One of the more common parasitic plants in these stretches of forest were Pacific coralroot (Corallorhiza mertensiana). As you can see from the photos, this species of orchid can be variable in color.
Once thought to be a sub species of spotted coralroot (Corallorrhiza maculata), it was given species rank in 1997. Pacific coralroot only parasitize mutually exclusive species of fungi in the Russulaceae family and will never share fungus with spotted coralroot.
Much less colorful, but equally as mycotropic is the snow orchid (Cephalanthera austiniae).
This species of orchid is unique as it is the only species of its genus native to the Western Hemisphere. It is also the only species of its genus that is fully mycotropic.
Although the slender-spire orchid (Piperia unalascensis) is not a mycotroph like the previous few, it can be found in the same woodland habitats.
Native to much of western North America, parts of eastern Canada and the Great Lakes. The flowers become fragrant in the evening releasing a musky, soapy, honeylike scent.
A widely spread member of the sunflower family, broadleaf arnica (Arnica latifolia) can be easily distinguished by its oppositely arranged, heart-shaped, toothed leaves.
Broadleaf arnica is found in montane forest and meadows throughout the western United States.
Another common flower that barely waits for snow to melt is western spring beauty (Claytonia lanceolata).
Also known as Indian potato, due to the cooked stems resemblance. This member of the purslane family is commonly found in forests and wetlands.
The most widespread forest plant we’ve come across is plumed Solomon’s seal (Maianthemum racemosum). This false Solomon’s seal can be found in every state but Hawaii.
Young shoots can be simmered and are said to be reminiscent of asparagus. Like many plants, onceflowered and seeded it becomes too bitter and fiberous. The Ojibwa soaked them overnight in lye to remove the bitterness and strong laxative qualities.
A new wildflower for me, California harebell (Asyneuma prenanthoides) is tall and slender with tiny purple flowers.
With more limited distribution from northwest California to southwest Oregon, California harebell is found in coniferous forests.
Another coniferous forest dweller native to the west coast is western white anemone (Anemone deltoidea).
This anemone is another example of a flower with tepals, five to seven in this case.
Bigelow’s sneezeweed (Helenium bigelovii) might look familiar as there are numerous cultivars raised for landscaping.
A single plant can produce up to 20 flower heads, likely part of its horticultural allure. This member of the sunflower family is found in moist meadows and marshes of California and Oregon.
Primarily a wetland species, white bog orchid (Platanthera dilatata) is widely distributed throughout Canada and the United States.
The stem can bear up to 65 fragrant flowers that are pollinated by skippers and owlet moths.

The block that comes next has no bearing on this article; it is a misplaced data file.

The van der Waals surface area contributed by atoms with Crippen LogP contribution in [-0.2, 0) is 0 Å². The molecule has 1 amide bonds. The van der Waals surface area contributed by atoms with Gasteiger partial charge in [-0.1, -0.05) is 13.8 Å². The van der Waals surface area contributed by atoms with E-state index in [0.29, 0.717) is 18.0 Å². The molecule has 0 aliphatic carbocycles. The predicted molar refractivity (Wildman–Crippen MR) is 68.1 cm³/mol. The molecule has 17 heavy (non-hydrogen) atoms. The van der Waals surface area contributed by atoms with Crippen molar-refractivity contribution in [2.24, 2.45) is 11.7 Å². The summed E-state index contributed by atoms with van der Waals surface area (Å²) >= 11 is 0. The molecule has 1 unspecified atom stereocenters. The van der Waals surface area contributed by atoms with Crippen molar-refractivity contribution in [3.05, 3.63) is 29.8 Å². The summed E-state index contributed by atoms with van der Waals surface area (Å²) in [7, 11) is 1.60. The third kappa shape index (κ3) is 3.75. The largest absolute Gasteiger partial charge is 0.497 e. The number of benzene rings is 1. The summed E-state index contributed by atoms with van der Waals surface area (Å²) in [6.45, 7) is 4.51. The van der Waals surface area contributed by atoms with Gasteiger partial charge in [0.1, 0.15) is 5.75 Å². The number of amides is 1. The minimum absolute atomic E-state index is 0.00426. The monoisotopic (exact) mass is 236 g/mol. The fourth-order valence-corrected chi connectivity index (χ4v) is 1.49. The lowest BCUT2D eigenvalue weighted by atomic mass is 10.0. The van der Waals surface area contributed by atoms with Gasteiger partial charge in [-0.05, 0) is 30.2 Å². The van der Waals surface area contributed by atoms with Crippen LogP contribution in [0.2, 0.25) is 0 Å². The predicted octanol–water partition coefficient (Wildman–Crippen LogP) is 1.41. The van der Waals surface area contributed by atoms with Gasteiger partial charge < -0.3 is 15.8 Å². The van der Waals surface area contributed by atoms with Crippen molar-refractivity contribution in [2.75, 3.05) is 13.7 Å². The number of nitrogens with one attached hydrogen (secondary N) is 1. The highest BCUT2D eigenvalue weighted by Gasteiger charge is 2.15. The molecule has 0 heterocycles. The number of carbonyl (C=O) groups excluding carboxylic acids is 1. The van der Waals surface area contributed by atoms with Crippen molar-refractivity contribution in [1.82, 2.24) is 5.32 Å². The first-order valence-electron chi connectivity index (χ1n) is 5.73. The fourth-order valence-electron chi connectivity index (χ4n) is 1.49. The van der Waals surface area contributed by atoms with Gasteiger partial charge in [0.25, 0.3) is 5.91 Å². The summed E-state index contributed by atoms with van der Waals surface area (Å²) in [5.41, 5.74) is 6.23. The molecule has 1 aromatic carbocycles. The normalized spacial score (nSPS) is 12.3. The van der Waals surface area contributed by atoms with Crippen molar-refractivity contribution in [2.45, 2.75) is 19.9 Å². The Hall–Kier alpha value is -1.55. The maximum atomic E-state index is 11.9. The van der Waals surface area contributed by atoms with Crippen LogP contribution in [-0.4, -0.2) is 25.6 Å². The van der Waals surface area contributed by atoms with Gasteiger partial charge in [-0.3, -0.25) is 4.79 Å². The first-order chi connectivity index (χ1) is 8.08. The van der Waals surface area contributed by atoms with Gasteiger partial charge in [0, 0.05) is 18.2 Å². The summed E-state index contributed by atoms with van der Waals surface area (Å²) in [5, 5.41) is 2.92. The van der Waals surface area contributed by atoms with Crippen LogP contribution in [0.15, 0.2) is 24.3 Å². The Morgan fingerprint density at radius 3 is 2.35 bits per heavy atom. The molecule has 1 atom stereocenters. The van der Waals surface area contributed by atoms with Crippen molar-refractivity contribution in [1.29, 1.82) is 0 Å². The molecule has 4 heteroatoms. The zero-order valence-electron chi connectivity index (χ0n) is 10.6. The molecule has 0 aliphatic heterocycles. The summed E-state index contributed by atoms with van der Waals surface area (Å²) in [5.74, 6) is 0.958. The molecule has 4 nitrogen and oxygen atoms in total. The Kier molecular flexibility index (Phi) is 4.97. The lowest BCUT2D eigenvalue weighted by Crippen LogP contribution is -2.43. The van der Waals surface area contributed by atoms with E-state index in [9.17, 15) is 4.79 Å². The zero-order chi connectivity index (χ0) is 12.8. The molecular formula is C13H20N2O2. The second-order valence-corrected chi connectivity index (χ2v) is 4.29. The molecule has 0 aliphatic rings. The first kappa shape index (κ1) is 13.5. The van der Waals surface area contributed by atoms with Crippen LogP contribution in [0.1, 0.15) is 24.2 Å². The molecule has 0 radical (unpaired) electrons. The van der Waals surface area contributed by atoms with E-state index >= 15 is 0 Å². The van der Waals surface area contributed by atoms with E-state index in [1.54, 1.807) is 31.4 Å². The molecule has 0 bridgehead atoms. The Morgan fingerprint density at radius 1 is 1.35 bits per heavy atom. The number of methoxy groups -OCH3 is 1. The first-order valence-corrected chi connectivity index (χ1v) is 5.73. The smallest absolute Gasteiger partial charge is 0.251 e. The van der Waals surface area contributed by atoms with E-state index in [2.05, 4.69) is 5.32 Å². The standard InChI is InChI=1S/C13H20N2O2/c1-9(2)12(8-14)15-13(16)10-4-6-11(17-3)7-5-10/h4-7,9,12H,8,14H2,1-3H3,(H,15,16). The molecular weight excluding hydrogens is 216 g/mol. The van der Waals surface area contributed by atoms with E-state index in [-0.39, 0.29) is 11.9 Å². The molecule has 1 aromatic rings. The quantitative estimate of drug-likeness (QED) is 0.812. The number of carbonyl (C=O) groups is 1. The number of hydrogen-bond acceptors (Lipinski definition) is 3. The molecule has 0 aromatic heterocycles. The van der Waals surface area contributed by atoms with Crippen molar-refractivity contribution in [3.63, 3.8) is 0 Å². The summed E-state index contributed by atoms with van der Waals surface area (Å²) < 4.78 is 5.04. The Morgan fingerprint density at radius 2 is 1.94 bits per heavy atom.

One of my personal favorites, alpine shooting star (Primula tetrandra) is a member of the primrose family found in wet montane environments.
All species of shooting star require buzz pollination, or sonication. This is a technique that some bumble bees employ in order to release pollen firmly held by the anthers. It is done by grabbing onto a flower and rapidly moving their flight muscles. This causes the flower and anther to vibrate, therefore dislodging pollen.
To my knowledge, the only carnivorous plant we’ve come across is California pitcher plant (Darlingtonia californica). Pitcher plants are really fascinating, but I’ll try and keep this brief…
Native to northern California and southern Oregon, this species of pitcher plant can be found in bogs or seeps of cold running water. Due to the lack of nutrients in these soils, pitcher plants supplement nitrogen through carnivory.
This species of pitcher plant is unique due to the placement of its exit hole and the numerous false exits as can be seen in the bottom left photo. The top right photo shows the flower, it is oddly shaped and complex which is indicative of a close pollinator relationship. However at this time no pollinators have been witnessed or identified.
A little less recognizable flower found in many similar moist montane environments is white rushlily (Hastingsia alba).
Native to Northern California and southern Oregon, this species was once considered part of the lily family due to the black coated bulb it grows from. It has since been classified as part of the asparagus family along side desert agave (Agave deserti) and Joshua tree (Yucca brevifolia).
Common to moist montane meadows of the west is California corn lily (Veratrum californicum).
Contrary to the name, this poisonous plant is also not a member of the lily family, but the trillium/death camas (Melanthiaceae) family. This species exhibits mast seeding, meaning in most years few populations bloom and seed. In the occasional season they they bloom and seed heavily in synchrony.
Also native to the mountains of the west is subalpine fleabane (Erigeron glacialis).
In the Sierra Nevadas it can be found in moist, mixed conifer forests up to 11,200 ft in elevation. This, along with the next two species were found in very close proximity to each other on a rocky cold water seep.
Fivestamen miterwort (Pectiantia pentandra) is more restricted in elevation being found only between 5,000 and 8,300 feet in the Sierra Nevada.
It is most often found in shady, moist habitats. Although not very showy, the flower is very distinct with its saucer shape and five green petals.
Perhaps a more commonly recognized riparian flower is white marsh marigold (Caltha laptosepala).
Widely distributed in mountainous areas of the west, this is another plant that’s quick to bloom after snow melt. Some references suggest the leaves to be a potherb, however others warn against its toxicity to both humans and livestock.
So many plants we came across went unidentified or had pictures that didn’t do them justice. Lucky for me, some of them have been in southern Oregon.